Can these young people ever understand that NS has nothing to do with NUS or even NTU? Can they accept that how many graduates Singapore should have each year is not a function of how many young men have served NS, and that serving NS is not an entitlement for a university place?
Rightly or wrongly, the Govt has set a target of 25% of each cohort to receive a public university education, and the cutoff for that target has nothing to do with who served NS.
Most of the men I served with 20-odd years agowere Hokkien-peng who would never have linked even primary school admission with their National service.
Can these young people accept and understand that?
Rightly or wrongly, the Govt has decided that once the 25% target is met, other places can go to foreign students, many of whom it invites here through scholarships. The Govt does this not because it wants to deprive Singaporeans of university places, but because it wants to get these foreign youngsters to work and sink roots in Singapore, this is one of its strategies to correct Singapore’s aging population problem.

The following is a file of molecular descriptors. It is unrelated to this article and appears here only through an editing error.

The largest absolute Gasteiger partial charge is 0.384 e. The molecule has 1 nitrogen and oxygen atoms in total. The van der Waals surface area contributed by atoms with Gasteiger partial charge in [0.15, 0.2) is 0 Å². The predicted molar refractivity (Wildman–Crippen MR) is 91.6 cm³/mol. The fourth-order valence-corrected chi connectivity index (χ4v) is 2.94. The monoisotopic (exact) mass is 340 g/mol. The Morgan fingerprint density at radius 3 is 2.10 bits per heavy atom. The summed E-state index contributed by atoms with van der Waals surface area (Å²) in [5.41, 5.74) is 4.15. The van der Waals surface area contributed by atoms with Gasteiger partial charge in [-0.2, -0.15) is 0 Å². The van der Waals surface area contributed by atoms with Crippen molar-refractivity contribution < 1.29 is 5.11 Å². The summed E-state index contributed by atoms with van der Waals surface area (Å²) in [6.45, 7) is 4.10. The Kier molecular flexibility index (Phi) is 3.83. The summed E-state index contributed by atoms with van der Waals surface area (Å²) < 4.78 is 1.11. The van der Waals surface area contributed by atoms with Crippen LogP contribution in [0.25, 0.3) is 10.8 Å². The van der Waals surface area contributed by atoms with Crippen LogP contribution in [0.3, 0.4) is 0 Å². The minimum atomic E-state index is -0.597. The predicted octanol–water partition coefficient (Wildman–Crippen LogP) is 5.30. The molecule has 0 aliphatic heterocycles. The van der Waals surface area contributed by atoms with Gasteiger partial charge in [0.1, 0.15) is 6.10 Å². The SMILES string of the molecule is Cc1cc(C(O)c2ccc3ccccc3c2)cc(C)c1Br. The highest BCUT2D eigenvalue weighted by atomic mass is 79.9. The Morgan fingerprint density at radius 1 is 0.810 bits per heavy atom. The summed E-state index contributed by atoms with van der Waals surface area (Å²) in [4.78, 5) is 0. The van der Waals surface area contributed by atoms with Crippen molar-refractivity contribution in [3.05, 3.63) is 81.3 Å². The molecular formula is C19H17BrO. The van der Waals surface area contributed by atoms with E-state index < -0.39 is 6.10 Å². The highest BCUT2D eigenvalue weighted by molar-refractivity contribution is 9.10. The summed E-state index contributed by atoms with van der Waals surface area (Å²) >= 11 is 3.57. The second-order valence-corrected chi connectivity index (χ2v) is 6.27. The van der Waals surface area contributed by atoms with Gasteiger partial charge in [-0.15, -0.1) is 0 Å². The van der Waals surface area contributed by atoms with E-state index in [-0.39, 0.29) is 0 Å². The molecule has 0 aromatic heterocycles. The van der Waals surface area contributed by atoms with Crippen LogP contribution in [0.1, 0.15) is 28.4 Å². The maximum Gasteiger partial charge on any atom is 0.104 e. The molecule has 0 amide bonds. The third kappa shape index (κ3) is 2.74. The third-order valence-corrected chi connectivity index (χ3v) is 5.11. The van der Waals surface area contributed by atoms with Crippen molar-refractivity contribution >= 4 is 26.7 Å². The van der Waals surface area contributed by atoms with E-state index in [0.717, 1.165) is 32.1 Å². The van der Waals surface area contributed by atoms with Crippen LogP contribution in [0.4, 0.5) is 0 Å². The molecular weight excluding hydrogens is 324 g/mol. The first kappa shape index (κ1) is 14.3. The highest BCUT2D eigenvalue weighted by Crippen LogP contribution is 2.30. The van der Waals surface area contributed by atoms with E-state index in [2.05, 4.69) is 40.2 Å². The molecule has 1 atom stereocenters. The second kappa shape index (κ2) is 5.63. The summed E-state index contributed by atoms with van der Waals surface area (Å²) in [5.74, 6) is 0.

I am not an educational expert, I don’t know whether the right number should be 25% or 75%, but can these young people accept and understand this? Can they understand that giving foreign students scholarships is not depriving them of university places, because the 25% target is already reached before such places are given out?
Can they understand and accept that NS has nothing to do with university education?
NS and Career Handicap
As far as the NS handicap on young people’s careers vis a vis foreigners, I think it’s no different from what I experienced 20-odd years ago. I had to compete against girls who graduated three years ahead of me, and who had no reservist obligations to speak of.
I did not believe that employers discriminated against me then, and now having been on the hiring side of an interview, I certainly know now that there are no HR policies to prefer the hiring of foreigners vs Singaporeans at any level in the companies I’ve worked in.